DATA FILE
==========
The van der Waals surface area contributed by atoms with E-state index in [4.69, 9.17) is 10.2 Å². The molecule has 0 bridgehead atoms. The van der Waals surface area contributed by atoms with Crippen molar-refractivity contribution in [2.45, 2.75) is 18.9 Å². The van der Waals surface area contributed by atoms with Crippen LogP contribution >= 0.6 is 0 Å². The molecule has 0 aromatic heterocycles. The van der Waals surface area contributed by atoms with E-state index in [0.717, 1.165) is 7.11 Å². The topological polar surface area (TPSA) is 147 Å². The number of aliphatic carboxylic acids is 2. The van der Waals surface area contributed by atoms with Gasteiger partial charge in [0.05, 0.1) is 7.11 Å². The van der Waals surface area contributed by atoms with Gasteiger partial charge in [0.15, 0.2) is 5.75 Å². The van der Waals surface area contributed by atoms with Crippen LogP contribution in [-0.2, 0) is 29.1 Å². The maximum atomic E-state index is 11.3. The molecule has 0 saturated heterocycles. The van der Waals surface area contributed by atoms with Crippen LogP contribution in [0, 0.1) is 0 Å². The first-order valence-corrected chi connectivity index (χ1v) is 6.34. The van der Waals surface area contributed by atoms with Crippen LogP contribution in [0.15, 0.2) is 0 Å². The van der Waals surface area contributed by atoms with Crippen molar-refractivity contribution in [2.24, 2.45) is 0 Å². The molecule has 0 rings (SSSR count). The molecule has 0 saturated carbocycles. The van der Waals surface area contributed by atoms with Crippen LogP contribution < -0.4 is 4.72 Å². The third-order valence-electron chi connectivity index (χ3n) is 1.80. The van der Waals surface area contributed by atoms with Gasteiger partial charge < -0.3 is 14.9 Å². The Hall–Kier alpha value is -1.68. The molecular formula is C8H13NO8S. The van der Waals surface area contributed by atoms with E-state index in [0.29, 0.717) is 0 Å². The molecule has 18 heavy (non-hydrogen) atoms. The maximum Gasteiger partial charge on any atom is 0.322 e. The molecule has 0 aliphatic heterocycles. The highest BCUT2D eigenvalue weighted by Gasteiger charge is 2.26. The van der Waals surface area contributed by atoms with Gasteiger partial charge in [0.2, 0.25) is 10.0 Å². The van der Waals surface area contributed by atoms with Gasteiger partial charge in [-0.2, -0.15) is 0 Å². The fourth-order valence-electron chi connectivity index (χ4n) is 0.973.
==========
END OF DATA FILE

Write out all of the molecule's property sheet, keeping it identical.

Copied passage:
The van der Waals surface area contributed by atoms with E-state index in [4.69, 9.17) is 10.2 Å². The molecule has 0 bridgehead atoms. The van der Waals surface area contributed by atoms with Crippen molar-refractivity contribution in [2.45, 2.75) is 18.9 Å². The van der Waals surface area contributed by atoms with Crippen LogP contribution >= 0.6 is 0 Å². The molecule has 0 aromatic heterocycles. The van der Waals surface area contributed by atoms with E-state index in [0.717, 1.165) is 7.11 Å². The topological polar surface area (TPSA) is 147 Å². The number of aliphatic carboxylic acids is 2. The van der Waals surface area contributed by atoms with Gasteiger partial charge in [0.05, 0.1) is 7.11 Å². The van der Waals surface area contributed by atoms with Gasteiger partial charge in [0.15, 0.2) is 5.75 Å². The van der Waals surface area contributed by atoms with Crippen LogP contribution in [-0.2, 0) is 29.1 Å². The maximum atomic E-state index is 11.3. The molecule has 0 saturated heterocycles. The van der Waals surface area contributed by atoms with Crippen LogP contribution in [0, 0.1) is 0 Å². The first-order valence-corrected chi connectivity index (χ1v) is 6.34. The van der Waals surface area contributed by atoms with Crippen LogP contribution in [0.15, 0.2) is 0 Å². The van der Waals surface area contributed by atoms with Crippen molar-refractivity contribution in [2.24, 2.45) is 0 Å². The molecule has 0 rings (SSSR count). The molecule has 0 saturated carbocycles. The van der Waals surface area contributed by atoms with Crippen LogP contribution < -0.4 is 4.72 Å². The third-order valence-electron chi connectivity index (χ3n) is 1.80. The van der Waals surface area contributed by atoms with Gasteiger partial charge < -0.3 is 14.9 Å². The Hall–Kier alpha value is -1.68. The molecular formula is C8H13NO8S. The van der Waals surface area contributed by atoms with E-state index in [0.29, 0.717) is 0 Å². The molecule has 18 heavy (non-hydrogen) atoms. The maximum Gasteiger partial charge on any atom is 0.322 e. The molecule has 0 aliphatic heterocycles. The highest BCUT2D eigenvalue weighted by Gasteiger charge is 2.26. The van der Waals surface area contributed by atoms with Gasteiger partial charge in [0.2, 0.25) is 10.0 Å². The van der Waals surface area contributed by atoms with Gasteiger partial charge in [-0.2, -0.15) is 0 Å². The fourth-order valence-electron chi connectivity index (χ4n) is 0.973.